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In Memphis, support mounts for online teachers — even as superintendent says remote option is ‘not ideal’

Alan Petersime/Chalkbeat

Some school board members say they will back Shelby County Schools plan to use online teachers to fill high school vacancies — even as they decry a district culture that they believe is driving away Memphis teachers.

The district brought the revised contract with the Texas-based Proximity Learning to the full board for approval earlier this week after some committee members asked for more options. A vote is scheduled for Tuesday’s board meeting.

The proposal, which Superintendent Joris Ray acknowledged is “not ideal,” comes as districts nationwide are struggling to recruit and retain enough teachers.

“We have to do something and do something now because our students need quality instruction,” he told board members.

Even if schools eventually fill their openings, a study out of Brown University found that students without a permanent teacher on the first day of school score lower on tests. And some evidence suggests that academically advanced students perform better in traditional classrooms than in online ones.

With Proximity Learning, teachers would instruct students in real time via video conferencing. An educational assistant would monitor classrooms and assist students. (A Knoxville-based company recently acquired Proximity.)

Althea Greene, the board’s lone former teacher, said she would vote to approve the contract. The central problem, she said, is not remote teaching, but why Tennessee’s largest district is having trouble finding and keeping traditional classroom teachers in the first place.

“My concern is that there are teachers that are leaving the profession daily. And I think we really need to look at how to maintain educators in our district,” she said, noting that she’s heard from many teachers who feel bullied or intimidated by their administrators. “[Remote teaching] to me is a Band-Aid for a bomb and it’s a temporary fix. But we need it for our students to be educated.”

Ray reminded board members that addressing the district’s culture is one of the priorities he established when he was appointed interim leader early this year. (Ray took on the role in a permanent capacity in April, after Shelby County Schools abandoned its national superintendent search.) He also said he is planning to commission a “culture audit” through a consultant.

Superintendent Joris Ray 
Superintendent Joris Ray
Laura Faith Kebede/Chalkbeat

The $841,000 contract would pay for at least seven high school teachers in algebra, English, biology, and history for up to a year — down from $998,000 for 15 teachers two weeks ago. As of Tuesday, Shelby County Schools had 117 classroom openings, seven of which are for specially licensed high school courses, said Yolanda Martin, the district’s interim chief of human resources.

In the meantime, long-term substitutes continue to teach some high school courses. Other classes have been combined, meaning that some teachers could be “out of compliance” with class-size requirements, Martin said. If the contract is approved, the remote classes could start within three weeks.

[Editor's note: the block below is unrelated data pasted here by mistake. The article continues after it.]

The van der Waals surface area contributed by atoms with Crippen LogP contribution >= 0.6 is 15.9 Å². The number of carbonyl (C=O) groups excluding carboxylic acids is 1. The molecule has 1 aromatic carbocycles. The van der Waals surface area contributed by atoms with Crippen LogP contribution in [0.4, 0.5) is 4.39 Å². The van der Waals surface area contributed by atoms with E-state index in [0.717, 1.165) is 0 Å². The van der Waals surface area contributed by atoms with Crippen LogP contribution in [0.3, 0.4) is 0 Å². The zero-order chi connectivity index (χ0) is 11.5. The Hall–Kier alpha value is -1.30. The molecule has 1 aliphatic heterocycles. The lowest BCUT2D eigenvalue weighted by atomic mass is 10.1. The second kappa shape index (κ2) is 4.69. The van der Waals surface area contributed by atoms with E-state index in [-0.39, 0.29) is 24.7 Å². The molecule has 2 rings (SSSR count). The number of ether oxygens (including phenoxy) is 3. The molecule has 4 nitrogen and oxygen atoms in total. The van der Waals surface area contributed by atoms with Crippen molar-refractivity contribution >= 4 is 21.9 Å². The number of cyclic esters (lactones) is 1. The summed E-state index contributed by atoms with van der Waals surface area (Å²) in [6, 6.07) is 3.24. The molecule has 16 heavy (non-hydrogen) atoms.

Martin said other Tennessee districts hire remote teachers through Proximity Learning, including Wilson County and neighboring Fayette County.

Evan Erdberg, CEO and founder of Proximity Learning, told Chalkbeat he founded the company in 2009 to ensure all districts with high needs can have access to quality teachers. He cited three high-poverty districts in Louisiana and Georgia that use remote teachers in core subjects, such as English, math, science, and social studies, and have reported high student achievement.

Shelby County Schools listed seven positions in six schools where Proximity Learning could be used:

  • Algebra I and II at G.W. Carver High School
  • Algebra I at Northwest Prep High School
  • Algebra I at Kingsbury High School
  • English I at Douglass High School
  • Biology at Central High School
  • U.S. History at Wooddale High School

“What this is really about is equity. We partner with school districts to bring state-certified teachers into the classrooms where there are long-term subs and instability,” he said in an email. “Unfortunately we are in a state of crisis in America where access to teachers is decreasing.”

Board member Kevin Woods suggested using the company’s methods with teachers at other Memphis high schools, but acknowledged the district may not yet have the technology necessary to do that.

“What are they doing that we can’t do [a year from now] by providing that interface for our high-performing teachers that you already know have been vetted by us, have a proven track record by us, but simply just need the pathway to provide the services?” he said. Ray said his leadership team is exploring the idea so that a similar contract would not have to be presented again next year.

Board member Shante Avant also said she would support the contract, but wanted specific goals to know whether or not remote teaching was helpful for students. She also wanted more information about the district’s overall teacher recruitment strategy so the board would not have to consider something like this again.

“We want to make sure the administration understands this isn’t an acceptable long-term solution,” she said. “This should only be a Band-Aid for this particular situation.”

Board member Joyce Dorse-Coleman, who leads the committee that the contract was initially presented to, said blaming the vacancies on what district leaders are calling a “teacher shortage” nationwide is not enough.

“Why are we losing so many teachers? Are we actually asking the right questions to find out why a district that has so much to offer is having to lose — and I know this nationwide. I’m talking about what’s going on in my house,” she said.

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